On the day of the accident, a Mr. Turner, who was a used car dealer in Stockton, came to San Francisco, bought a used car from some dealer other than Waters, and put it in a public garage at Valencia and Army streets. Turner went to Waters' place later in the afternoon and secured the services of respondent Ryan to drive said car to Turner's place in Stockton. Turner took Ryan to said public garage, turned the used car over to him, paid him $4.65 for his services, and gave him his directions regarding the delivery. Ryan delivered the car to Stockton as directed by Turner and was hitch–hiking back to San Francisco when the accident occurred. The foregoing evidence was uncontradicted. There is but one conflict in the evidence relating to what occurred on the day in question. Ryan testified that Mr. Hyland, an employee of Waters, came up to him with Mr. Turner, told Ryan that Mr. Turner had a car to be delivered to Stockton, and that Mr. Turner would pay him. Mr. Hyland testified that he had no conversation regarding the delivery of Turner's car and did not see Mr. Turner at all on that day. Under the facts above set forth, we see no materiality in this conflict. The respondent commission made its award against the petitioner and against Turner upon the theory that Waters was chargeable as the general employer and that Turner was chargeable as the special employer of respondent Ryan at the time of the accident.
We are of the opinion that the award against petitioner must be annulled. The uncontradicted evidence shows that Ryan merely waited around the Waters place hoping to pick up occasional jobs delivering cars for Waters and others. During the time that Ryan was in the service of Turner, it is conceded that the relationship of employer and employee existed between Turner and Ryan, but there is no evidence to sustain a finding that Waters was his general employer during that period. There is no evidence to show that Waters ever had any interest in the Turner car, or that Waters paid or was obligated to pay for Ryan's services in delivering said car, or that Waters exercised or had the right to exercise any control whatsoever over Ryan while Ryan was delivering said car. There may be cases where the facts will sustain an award against both the so–called general employer and special employer, but awards against the so–called general employer are ordinarily justified only in cases where the evidence shows that employee remains on the regular pay roll of the so–called general employer and where the so–called general employer exercises or retains the right to exercise some measure of control over the activities of the employee while engaged in the special employment. National Automobile Ins. Co. v. Industrial Acc. Comm., 220 Cal. 642, 32 P.(2d) 356; Becker v. Industrial Acc. Comm., 212 Cal. 526, 298 P. 979; Stacey Bros. Co. v. Industrial Acc. Comm., 197 Cal. 164, 239 P. 1072; Pruitt v. Industrial Acc. Comm., 189 Cal. 459, 209 P. 31; Employers' Liab. Assur. Corp. v. Industrial Acc. Comm., 179 Cal. 432, 177 P. 273. The record contains no such evidence in the present case. In Pruitt v. Industrial Acc. Comm., supra, a much stronger showing was made. Conklin, the employee, drove a truck belonging to Pruitt while engaged in performing services for Graham Brothers. Graham Brothers paid $3 an hour for the services of the driver and the use of the truck. Pruitt agreed with Conklin “to give him twenty–five per cent of his wages––what he earned from Graham Brothers.” Pruitt paid for the upkeep of the truck and for the gas and oil used. The Supreme Court nevertheless annulled the award against Pruitt and said on page 466, of 189 Cal., 209 P. 31, 33: “There is neither evidence nor finding to show that petitioner (Pruitt) ever exerted, or had the right to exert, the slightest degree of control over Conklin in connection with his employment in the service of Graham Bros. Yet to uphold an award against him it must so appear. Employers' Liability Assurance Corp. v. Ind. Acc. Comm., supra; De Noyer v. Cavanaugh, 221 N.Y. 273, 275, 116 N.E. 992.”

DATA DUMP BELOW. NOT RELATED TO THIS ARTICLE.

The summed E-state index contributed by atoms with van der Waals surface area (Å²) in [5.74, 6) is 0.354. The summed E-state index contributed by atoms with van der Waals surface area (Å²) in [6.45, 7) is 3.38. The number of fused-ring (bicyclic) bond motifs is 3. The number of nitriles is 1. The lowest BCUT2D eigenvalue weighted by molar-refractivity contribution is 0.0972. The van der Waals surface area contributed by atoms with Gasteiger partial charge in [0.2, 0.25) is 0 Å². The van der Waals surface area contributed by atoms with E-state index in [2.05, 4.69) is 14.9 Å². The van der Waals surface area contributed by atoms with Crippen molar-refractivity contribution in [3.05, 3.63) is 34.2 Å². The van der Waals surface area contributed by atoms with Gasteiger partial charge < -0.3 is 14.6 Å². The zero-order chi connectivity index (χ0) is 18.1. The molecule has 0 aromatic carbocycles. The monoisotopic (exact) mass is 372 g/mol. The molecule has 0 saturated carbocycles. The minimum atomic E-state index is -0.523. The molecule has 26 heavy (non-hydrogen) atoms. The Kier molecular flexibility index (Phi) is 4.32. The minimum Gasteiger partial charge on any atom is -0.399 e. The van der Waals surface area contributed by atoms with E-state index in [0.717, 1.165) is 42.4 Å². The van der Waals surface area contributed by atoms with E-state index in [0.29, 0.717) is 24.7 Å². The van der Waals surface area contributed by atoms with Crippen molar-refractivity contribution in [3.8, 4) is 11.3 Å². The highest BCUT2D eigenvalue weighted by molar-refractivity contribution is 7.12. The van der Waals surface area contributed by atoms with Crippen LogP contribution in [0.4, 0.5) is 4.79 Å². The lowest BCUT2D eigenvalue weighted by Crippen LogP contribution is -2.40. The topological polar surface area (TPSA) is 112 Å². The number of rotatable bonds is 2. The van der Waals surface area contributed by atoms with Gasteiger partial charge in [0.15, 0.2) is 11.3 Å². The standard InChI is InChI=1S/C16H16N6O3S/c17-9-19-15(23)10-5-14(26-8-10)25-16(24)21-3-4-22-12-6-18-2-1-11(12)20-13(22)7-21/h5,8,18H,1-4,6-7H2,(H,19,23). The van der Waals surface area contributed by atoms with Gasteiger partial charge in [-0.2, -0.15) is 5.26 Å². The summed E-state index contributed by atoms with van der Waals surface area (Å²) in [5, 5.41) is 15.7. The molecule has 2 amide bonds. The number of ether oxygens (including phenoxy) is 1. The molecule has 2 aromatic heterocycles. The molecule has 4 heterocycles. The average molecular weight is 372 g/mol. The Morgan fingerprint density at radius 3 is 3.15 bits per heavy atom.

The award against petitioner General Accident, Fire & Life Assurance Corporation is annulled.
We concur: NOURSE, P. J.; STURTEVANT, J.